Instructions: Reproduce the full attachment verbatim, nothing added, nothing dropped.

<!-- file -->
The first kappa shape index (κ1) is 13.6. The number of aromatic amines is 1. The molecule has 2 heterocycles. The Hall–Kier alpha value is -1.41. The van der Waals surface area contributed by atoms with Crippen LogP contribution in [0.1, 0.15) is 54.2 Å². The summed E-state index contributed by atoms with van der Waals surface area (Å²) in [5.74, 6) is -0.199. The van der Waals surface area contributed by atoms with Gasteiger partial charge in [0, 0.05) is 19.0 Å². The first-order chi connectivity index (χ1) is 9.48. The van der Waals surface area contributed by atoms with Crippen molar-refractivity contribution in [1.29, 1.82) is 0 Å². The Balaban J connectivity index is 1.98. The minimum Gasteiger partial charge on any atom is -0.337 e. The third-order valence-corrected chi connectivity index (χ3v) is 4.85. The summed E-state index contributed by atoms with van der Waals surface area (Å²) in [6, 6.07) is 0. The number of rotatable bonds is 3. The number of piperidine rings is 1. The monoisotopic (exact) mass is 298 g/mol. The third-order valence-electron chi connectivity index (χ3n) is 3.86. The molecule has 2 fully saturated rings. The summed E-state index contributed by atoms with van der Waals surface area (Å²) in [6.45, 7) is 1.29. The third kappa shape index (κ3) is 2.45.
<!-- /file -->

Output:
The first kappa shape index (κ1) is 13.6. The number of aromatic amines is 1. The molecule has 2 heterocycles. The Hall–Kier alpha value is -1.41. The van der Waals surface area contributed by atoms with Crippen LogP contribution in [0.1, 0.15) is 54.2 Å². The summed E-state index contributed by atoms with van der Waals surface area (Å²) in [5.74, 6) is -0.199. The van der Waals surface area contributed by atoms with Gasteiger partial charge in [0, 0.05) is 19.0 Å². The first-order chi connectivity index (χ1) is 9.48. The van der Waals surface area contributed by atoms with Crippen molar-refractivity contribution in [1.29, 1.82) is 0 Å². The Balaban J connectivity index is 1.98. The minimum Gasteiger partial charge on any atom is -0.337 e. The third-order valence-corrected chi connectivity index (χ3v) is 4.85. The summed E-state index contributed by atoms with van der Waals surface area (Å²) in [6, 6.07) is 0. The number of rotatable bonds is 3. The number of piperidine rings is 1. The monoisotopic (exact) mass is 298 g/mol. The third-order valence-electron chi connectivity index (χ3n) is 3.86. The molecule has 2 fully saturated rings. The summed E-state index contributed by atoms with van der Waals surface area (Å²) in [6.45, 7) is 1.29. The third kappa shape index (κ3) is 2.45.